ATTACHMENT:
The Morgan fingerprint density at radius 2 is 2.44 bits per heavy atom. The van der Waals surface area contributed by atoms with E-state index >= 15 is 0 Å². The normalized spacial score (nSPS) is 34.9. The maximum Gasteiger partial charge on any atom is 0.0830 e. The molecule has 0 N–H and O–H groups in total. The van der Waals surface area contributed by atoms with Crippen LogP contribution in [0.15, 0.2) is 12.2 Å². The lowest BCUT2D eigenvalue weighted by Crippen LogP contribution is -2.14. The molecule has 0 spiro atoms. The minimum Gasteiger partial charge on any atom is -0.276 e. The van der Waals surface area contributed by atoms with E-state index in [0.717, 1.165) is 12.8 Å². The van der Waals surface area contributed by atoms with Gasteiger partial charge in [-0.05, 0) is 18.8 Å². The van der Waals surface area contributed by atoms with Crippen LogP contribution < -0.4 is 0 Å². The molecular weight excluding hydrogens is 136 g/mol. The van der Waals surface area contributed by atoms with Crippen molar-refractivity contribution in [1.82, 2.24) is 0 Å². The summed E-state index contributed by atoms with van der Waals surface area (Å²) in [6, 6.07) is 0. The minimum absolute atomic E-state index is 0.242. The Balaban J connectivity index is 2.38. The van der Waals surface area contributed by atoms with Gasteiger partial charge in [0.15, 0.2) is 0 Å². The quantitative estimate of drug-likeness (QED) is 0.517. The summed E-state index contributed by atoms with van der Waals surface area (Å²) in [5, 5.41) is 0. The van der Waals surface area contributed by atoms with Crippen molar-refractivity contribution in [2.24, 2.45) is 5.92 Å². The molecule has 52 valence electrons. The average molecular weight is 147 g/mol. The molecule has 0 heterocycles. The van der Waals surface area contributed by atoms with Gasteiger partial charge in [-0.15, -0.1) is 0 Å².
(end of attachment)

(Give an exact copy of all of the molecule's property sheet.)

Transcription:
The Morgan fingerprint density at radius 2 is 2.44 bits per heavy atom. The van der Waals surface area contributed by atoms with E-state index >= 15 is 0 Å². The normalized spacial score (nSPS) is 34.9. The maximum Gasteiger partial charge on any atom is 0.0830 e. The molecule has 0 N–H and O–H groups in total. The van der Waals surface area contributed by atoms with Crippen LogP contribution in [0.15, 0.2) is 12.2 Å². The lowest BCUT2D eigenvalue weighted by Crippen LogP contribution is -2.14. The molecule has 0 spiro atoms. The minimum Gasteiger partial charge on any atom is -0.276 e. The van der Waals surface area contributed by atoms with E-state index in [0.717, 1.165) is 12.8 Å². The van der Waals surface area contributed by atoms with Gasteiger partial charge in [-0.05, 0) is 18.8 Å². The van der Waals surface area contributed by atoms with Crippen LogP contribution < -0.4 is 0 Å². The molecular weight excluding hydrogens is 136 g/mol. The van der Waals surface area contributed by atoms with Crippen molar-refractivity contribution in [1.82, 2.24) is 0 Å². The summed E-state index contributed by atoms with van der Waals surface area (Å²) in [6, 6.07) is 0. The minimum absolute atomic E-state index is 0.242. The Balaban J connectivity index is 2.38. The van der Waals surface area contributed by atoms with Gasteiger partial charge in [0.15, 0.2) is 0 Å². The quantitative estimate of drug-likeness (QED) is 0.517. The summed E-state index contributed by atoms with van der Waals surface area (Å²) in [5, 5.41) is 0. The van der Waals surface area contributed by atoms with Crippen molar-refractivity contribution in [2.24, 2.45) is 5.92 Å². The molecule has 52 valence electrons. The average molecular weight is 147 g/mol. The molecule has 0 heterocycles. The van der Waals surface area contributed by atoms with Gasteiger partial charge in [-0.15, -0.1) is 0 Å².